Student surveys were completed by 1,205 students in grades 4 to 12 in a convenience sample of one or two classes at each of the 16 visited schools (total of 28 classes) as well as at the school cafeterias during breakfast service. Questions were asked about where breakfast is eaten, how often fruits and vegetables are consumed at breakfast, favorite fruits to eat at breakfast, importance of eating fruits and vegetables at breakfast, change in fruit and vegetable consumption compared to the previous year and basic socio-demographic information. The cafeteria questionnaire asked additional questions regarding opinions about the school breakfast and perceptions of change since the previous year. The classroom questionnaire included questions regarding barriers to eating the school breakfast.

Student surveys revealed a preference for fruit to be served in salad bar style. Above, a Sacramento school offers fruit alongside vegetables in its salad bar.

Student surveys revealed a preference for fruit to be served in salad bar style. Above, a Sacramento school offers fruit alongside vegetables in its salad bar.

In addition, trained research staff facilitated classroom discussions with students in 28 classes in grades 4 to 12 (a convenience sample of one or two classes at each of the 16 schools). Students were questioned about their views on breakfast in general, the School Breakfast Program, the California Fresh Start Program and factors influencing their school breakfast participation and food choices.

Nutrition directors recorded School Breakfast Program participation on a standardized form. The researchers obtained monthly participation data during the course of the evaluation, including number of operating days and school average daily attendance. In addition, observations of the breakfast environment were made at each of the visited schools.

Costs of specific fruits and vegetables were calculated from invoices provided by the nutrition directors. The costs of fruits and vegetables prepared and served were based on the total value of the prepared items reported on the menu production records. Nonfood expenses identified on invoices were classified as transportation, facilities, large and small equipment, material, promotional, training, additional staff time, and other. The percentage of total nonfood expenses for each category was calculated.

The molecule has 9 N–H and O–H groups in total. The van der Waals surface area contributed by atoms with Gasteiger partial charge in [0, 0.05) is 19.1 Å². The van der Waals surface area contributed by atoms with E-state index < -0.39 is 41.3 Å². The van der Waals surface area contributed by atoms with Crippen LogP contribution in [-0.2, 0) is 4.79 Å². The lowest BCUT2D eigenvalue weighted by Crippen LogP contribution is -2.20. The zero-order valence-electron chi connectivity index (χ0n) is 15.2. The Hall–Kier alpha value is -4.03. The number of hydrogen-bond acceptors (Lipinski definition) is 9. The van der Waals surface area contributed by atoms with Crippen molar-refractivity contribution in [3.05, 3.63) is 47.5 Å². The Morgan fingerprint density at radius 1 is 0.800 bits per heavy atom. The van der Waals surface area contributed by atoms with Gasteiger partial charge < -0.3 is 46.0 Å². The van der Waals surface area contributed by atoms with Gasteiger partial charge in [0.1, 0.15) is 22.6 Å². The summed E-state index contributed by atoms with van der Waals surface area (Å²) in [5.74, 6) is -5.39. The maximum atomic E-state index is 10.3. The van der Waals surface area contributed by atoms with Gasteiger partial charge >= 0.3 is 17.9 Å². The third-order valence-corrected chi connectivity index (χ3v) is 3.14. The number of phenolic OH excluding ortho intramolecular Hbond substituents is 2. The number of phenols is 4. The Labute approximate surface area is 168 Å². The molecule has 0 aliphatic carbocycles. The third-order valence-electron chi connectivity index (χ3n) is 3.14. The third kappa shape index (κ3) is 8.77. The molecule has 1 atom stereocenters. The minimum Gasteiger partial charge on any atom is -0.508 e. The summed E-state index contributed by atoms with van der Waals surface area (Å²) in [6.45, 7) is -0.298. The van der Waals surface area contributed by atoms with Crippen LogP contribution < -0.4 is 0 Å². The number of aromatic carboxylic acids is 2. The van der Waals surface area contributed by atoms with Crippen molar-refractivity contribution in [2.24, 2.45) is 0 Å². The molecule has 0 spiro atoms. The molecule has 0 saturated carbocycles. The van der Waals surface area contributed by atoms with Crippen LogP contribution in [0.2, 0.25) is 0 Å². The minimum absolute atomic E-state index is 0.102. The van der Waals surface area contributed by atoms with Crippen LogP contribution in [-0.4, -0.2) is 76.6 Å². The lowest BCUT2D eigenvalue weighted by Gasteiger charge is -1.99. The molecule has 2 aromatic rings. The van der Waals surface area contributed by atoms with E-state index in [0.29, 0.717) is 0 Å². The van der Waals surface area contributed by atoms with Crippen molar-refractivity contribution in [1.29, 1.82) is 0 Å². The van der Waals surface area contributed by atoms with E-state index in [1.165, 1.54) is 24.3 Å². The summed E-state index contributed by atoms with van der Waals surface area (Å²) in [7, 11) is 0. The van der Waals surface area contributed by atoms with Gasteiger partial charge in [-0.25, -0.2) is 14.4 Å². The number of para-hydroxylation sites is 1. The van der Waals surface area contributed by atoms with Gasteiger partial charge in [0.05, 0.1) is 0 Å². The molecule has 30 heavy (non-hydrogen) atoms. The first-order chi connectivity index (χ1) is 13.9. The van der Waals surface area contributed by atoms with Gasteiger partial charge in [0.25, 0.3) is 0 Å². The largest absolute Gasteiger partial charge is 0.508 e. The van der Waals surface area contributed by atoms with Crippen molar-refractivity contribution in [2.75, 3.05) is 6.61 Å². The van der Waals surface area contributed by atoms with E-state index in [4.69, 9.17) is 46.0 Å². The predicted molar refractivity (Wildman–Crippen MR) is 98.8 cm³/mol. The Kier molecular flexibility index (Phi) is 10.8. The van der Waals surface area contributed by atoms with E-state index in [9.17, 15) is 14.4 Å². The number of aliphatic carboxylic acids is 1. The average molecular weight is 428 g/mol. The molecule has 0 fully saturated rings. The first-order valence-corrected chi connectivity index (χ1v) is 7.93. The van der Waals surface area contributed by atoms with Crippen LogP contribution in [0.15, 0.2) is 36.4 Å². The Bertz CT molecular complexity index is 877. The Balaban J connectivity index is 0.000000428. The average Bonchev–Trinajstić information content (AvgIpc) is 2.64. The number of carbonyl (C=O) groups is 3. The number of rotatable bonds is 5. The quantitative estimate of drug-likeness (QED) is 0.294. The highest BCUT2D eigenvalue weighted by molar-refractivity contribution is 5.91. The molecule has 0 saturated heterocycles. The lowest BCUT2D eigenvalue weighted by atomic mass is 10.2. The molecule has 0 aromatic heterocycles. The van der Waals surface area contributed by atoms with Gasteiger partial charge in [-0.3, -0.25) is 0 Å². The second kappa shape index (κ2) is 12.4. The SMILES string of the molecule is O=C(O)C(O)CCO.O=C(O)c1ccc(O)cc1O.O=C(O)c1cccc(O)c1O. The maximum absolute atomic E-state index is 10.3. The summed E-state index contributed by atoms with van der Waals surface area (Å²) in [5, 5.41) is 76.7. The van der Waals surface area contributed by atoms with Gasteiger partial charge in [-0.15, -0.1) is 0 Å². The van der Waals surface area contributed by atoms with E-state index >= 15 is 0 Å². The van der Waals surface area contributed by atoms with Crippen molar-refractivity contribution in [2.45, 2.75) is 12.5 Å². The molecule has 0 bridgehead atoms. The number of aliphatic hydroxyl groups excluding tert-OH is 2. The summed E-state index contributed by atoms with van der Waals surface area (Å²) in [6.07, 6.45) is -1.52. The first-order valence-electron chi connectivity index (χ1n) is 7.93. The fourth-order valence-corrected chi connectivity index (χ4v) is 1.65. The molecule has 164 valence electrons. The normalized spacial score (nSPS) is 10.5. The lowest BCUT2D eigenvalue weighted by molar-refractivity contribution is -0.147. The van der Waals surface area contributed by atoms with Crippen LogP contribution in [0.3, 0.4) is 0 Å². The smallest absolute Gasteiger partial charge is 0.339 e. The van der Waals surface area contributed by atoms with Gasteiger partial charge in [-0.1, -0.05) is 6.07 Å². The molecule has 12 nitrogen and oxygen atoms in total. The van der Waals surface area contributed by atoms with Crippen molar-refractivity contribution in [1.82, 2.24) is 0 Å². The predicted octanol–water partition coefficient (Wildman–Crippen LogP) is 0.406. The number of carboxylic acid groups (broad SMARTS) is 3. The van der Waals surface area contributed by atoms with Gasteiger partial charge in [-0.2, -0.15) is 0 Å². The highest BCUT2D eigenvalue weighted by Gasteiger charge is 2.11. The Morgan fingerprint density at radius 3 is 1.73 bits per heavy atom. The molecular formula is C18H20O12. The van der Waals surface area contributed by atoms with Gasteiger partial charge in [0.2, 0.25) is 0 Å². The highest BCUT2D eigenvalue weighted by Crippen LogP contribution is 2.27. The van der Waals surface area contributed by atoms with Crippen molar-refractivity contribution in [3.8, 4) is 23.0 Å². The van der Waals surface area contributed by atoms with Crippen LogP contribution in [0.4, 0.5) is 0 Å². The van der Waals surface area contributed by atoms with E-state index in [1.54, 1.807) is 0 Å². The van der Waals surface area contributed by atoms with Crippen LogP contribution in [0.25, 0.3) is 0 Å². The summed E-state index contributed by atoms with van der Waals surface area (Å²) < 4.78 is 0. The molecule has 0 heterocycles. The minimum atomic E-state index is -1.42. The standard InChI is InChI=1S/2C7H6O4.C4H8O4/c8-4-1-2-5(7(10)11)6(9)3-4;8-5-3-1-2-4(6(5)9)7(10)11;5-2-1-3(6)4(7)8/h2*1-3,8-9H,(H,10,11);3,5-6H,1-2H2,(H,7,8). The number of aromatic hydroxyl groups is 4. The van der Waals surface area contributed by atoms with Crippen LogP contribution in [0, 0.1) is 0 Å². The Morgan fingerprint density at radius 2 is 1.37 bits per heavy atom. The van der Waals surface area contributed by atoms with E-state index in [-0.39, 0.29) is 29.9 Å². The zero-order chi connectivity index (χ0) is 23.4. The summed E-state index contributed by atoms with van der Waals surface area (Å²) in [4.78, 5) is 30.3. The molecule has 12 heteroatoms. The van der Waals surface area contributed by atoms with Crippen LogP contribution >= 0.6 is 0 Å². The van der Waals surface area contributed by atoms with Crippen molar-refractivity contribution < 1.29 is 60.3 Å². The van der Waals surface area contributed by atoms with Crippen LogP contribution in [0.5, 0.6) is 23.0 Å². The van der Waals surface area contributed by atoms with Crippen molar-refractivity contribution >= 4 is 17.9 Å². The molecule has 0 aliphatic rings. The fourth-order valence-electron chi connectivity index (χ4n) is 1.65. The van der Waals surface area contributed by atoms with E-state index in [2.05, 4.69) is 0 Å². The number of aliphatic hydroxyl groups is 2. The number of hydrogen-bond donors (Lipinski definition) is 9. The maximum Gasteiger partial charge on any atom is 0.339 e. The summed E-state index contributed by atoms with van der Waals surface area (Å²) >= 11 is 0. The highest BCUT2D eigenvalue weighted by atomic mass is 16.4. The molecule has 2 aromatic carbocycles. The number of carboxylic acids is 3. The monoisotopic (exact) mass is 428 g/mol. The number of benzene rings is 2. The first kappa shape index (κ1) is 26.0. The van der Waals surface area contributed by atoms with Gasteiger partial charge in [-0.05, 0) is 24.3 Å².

Differences in both fresh fruit and total fruit taken by students and in the variety of fruits offered at each school were calculated from menu production records and analyzed by t-test. Descriptive findings were reported for schools demonstrating more successful program implementation, specifically, schools with increases of 0.10 or more units of total and fresh fruit taken and increases greater than 0.90 for number of different fresh fruits offered.

Although the California Fresh Start Program was designed to increase fruit and vegetable consumption, its effect was almost completely seen on fruit consumption, since vegetables were rarely included in the breakfast menu; vegetables represented less than 1% of produce offered to students. Thus the results presented here are based on fruit offerings.

Increased fruit consumption

The California Fresh Start Program resulted in substantial increases in the variety of all, and especially fresh, fruits offered to students. More than twice as many different fresh fruits were offered per day during the program compared with the same period a year before: an average of 1.38 fruits compared to 0.66 (table 1). When considering all forms of fruit (fresh, juice, canned, frozen and dried), there was a 46% increase in the average number of fruits offered per day: 2.55 fruits compared with 1.75 prior to the program (table 1). The California Fresh Start Program brought the offerings into compliance with dietary recommendations for two produce servings at breakfast.

Number of different fruits, by form, offered per day at breakfast before and during the California Fresh Start Program (n = 61 schools)

TABLE 1. Number of different fruits, by form, offered per day at breakfast before and during the California Fresh Start Program (n = 61 schools)

During the program, fresh fruit made up the majority of the fruit offered at breakfast. Juice, which previously had been the primary source of fruit, decreased substantially as a proportion of total fruit. All types of fresh fruit were offered with greater frequency; however, apples remained the most commonly offered individual fruit, followed by oranges and bananas. Stone fruits, though offered less frequently, showed the greatest percentage increase during the program (table 2).

Frequency (% of observation days) with which different fresh fruits were offered at school breakfast before and during the California Fresh Start Program (n = 61 schools)

TABLE 2. Frequency (% of observation days) with which different fresh fruits were offered at school breakfast before and during the California Fresh Start Program (n = 61 schools)

Our findings suggest that when offered a greater variety of fruits and less juice, students will increase their intake of fruit, especially fresh varieties (fig. 1). Students eating the school breakfast took more than twice as many fresh fruit servings during the California Fresh Start Program than before the program, 0.32 servings compared to 0.14, while taking substantially less juice and nearly the same amounts of canned, frozen and dried fruit offerings (fig. 1).

Average number of servings of fruits taken by students per day at breakfast before and during the California Fresh Start Program (n = 44 schools).